Brent Council slashes school crossing patrol budget by �110,000
Six-figure cut raises fears over the saftey of the borough’s schoolchildren
The budget which pays for Brent’s school lollipop men and women will be slashed by �110,000 over the next three years, sparking new fears for their future.
Brent Council plans to save �30,000 during the next financial year, a further �40,000 the year after and another �40,000 the year after that. Costing �6,000 each annually, nearly 20 patrols would have to go to meet its targets.
The council says no employees will lose their jobs but they will not be replaced in “low priority” sites when they retire or resign.
But this has sparked fears for children’s safety.
Cllr Paul Lorber (Liberal Democrat), ward councillor for Sudbury, said: “This has been a big issue because about a year ago the council identified 20 places which would lose their patrols.
“Now they have devised this rather devious scheme where they will remove patrols piecemeal.
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“Even if it is just the one crossing being lost at one time, it still has an impact on the children at the school.”
Eric Thorn, a crossing patrol warden for more than 20 years, is in charge of Wembley Primary School’s crossing in East Lane.
He said: “Patrols are very important because although my crossing is a zebra crossing, we frequently get cars that don’t want to stop.
“It doesn’t have to be me who does the job. I do it because I worry about road safety.”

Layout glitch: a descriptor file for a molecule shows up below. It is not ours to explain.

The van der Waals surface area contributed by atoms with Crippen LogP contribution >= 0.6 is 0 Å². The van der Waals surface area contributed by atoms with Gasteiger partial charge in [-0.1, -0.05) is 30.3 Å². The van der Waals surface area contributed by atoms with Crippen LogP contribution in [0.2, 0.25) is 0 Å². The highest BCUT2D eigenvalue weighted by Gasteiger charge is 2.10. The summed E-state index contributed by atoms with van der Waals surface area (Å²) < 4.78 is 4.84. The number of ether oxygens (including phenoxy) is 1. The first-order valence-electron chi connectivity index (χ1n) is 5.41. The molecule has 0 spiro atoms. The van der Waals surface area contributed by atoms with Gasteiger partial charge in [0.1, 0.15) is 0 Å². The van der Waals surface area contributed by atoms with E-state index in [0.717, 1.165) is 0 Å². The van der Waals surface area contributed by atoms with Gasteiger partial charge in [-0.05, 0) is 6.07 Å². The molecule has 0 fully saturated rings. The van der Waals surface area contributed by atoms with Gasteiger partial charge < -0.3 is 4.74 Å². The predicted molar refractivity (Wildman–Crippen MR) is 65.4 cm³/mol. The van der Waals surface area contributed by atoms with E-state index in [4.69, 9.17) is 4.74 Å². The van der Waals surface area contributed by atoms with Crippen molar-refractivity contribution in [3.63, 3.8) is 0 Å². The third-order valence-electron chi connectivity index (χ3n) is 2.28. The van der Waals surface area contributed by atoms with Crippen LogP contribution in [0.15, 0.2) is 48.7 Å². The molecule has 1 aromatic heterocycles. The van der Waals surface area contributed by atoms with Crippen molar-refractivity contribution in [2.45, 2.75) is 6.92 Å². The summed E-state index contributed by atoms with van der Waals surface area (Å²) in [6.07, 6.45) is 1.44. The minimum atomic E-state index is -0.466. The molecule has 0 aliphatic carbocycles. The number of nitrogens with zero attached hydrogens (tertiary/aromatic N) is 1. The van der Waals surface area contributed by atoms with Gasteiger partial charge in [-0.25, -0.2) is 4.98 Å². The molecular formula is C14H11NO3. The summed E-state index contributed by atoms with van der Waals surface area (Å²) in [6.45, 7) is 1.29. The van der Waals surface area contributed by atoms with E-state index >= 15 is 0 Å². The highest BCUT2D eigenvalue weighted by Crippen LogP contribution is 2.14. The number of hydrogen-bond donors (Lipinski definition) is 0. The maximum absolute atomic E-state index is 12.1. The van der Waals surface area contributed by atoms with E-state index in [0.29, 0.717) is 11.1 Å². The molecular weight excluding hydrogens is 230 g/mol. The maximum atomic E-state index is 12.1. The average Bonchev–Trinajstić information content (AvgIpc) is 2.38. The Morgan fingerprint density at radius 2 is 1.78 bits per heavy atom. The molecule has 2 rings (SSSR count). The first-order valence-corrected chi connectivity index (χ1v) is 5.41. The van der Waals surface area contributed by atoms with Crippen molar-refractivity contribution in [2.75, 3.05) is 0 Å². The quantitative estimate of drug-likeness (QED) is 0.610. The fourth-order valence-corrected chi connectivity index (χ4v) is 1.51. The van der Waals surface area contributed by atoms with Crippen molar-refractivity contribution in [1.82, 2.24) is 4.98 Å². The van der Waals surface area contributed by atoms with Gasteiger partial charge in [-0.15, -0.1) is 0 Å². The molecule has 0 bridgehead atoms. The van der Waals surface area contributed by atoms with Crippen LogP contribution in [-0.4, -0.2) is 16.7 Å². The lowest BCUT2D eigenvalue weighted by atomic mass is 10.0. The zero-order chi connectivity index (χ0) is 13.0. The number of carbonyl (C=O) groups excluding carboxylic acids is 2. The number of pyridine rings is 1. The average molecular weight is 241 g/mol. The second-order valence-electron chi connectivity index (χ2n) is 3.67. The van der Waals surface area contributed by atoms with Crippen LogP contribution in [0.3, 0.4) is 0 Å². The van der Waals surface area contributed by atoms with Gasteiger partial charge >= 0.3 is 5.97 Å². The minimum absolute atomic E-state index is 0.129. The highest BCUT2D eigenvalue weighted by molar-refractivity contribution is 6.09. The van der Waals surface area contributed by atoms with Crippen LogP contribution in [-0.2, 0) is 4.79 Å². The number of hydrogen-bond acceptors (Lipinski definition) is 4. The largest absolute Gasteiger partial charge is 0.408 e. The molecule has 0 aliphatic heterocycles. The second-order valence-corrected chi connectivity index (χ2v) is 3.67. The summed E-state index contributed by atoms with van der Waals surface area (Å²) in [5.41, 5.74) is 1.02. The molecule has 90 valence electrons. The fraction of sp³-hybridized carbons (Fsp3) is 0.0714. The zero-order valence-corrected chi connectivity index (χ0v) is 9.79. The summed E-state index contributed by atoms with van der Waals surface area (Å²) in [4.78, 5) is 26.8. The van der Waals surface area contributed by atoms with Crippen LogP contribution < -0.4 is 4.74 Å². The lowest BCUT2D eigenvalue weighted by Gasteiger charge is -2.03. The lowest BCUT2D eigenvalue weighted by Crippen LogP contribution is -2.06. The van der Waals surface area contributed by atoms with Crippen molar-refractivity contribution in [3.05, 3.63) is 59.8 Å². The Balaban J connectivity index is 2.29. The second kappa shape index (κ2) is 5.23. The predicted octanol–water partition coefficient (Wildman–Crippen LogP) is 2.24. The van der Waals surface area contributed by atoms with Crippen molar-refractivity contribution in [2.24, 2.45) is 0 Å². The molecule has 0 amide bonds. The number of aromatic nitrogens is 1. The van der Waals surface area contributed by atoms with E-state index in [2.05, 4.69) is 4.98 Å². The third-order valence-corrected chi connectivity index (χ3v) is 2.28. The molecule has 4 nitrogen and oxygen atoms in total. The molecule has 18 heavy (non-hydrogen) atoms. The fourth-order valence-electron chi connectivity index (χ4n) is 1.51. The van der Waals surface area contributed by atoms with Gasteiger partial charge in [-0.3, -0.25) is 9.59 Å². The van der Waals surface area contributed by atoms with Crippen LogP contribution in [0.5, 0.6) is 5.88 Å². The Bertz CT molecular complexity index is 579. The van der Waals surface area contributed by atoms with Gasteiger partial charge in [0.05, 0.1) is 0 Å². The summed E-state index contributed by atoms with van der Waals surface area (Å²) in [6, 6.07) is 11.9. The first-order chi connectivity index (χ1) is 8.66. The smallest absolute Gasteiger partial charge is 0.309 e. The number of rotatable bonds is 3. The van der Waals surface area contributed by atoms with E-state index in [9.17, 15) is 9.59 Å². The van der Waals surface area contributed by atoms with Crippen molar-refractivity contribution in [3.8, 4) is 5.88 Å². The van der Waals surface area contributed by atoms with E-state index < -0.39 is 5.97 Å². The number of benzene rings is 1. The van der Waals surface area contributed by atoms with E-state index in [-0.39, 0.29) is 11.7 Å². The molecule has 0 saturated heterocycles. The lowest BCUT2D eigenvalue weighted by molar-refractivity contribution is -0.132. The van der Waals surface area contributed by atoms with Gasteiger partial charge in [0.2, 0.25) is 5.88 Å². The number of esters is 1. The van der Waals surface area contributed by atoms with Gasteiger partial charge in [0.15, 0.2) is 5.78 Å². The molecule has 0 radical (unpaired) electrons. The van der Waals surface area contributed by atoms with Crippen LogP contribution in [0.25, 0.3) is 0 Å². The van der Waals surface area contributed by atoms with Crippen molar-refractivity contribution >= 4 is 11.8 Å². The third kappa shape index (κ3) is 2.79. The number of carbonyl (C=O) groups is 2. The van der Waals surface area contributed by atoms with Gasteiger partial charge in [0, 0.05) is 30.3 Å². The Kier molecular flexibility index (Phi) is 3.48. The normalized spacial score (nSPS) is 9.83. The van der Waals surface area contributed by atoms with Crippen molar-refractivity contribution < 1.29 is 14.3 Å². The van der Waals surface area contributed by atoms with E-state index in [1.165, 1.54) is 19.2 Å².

Last year parents joined a campaign led by George Burns, of Chambers Lane, Willesden, to save their school crossing patrol. A petition signed by hundreds of residents was handed to the council.
Low priority sites are places where there are safety precautions already in place, such as pelican crossings.
Schools will have the option to pay �6,000 out of its own budget if it wants to keep its crossing patrol.
A council spokesman said: “We are continuing with the school crossing policy where any vacancies arising from natural staff turnover at non-priority sites will not be filled and vacancies at any of the priority sites will be filled by transferring staff from a low priority site.
“Schools which lose their patrol will have a number of options open to them, including buying the service back. No school crossing patrol officers in Brent will lose their jobs under this arrangement.”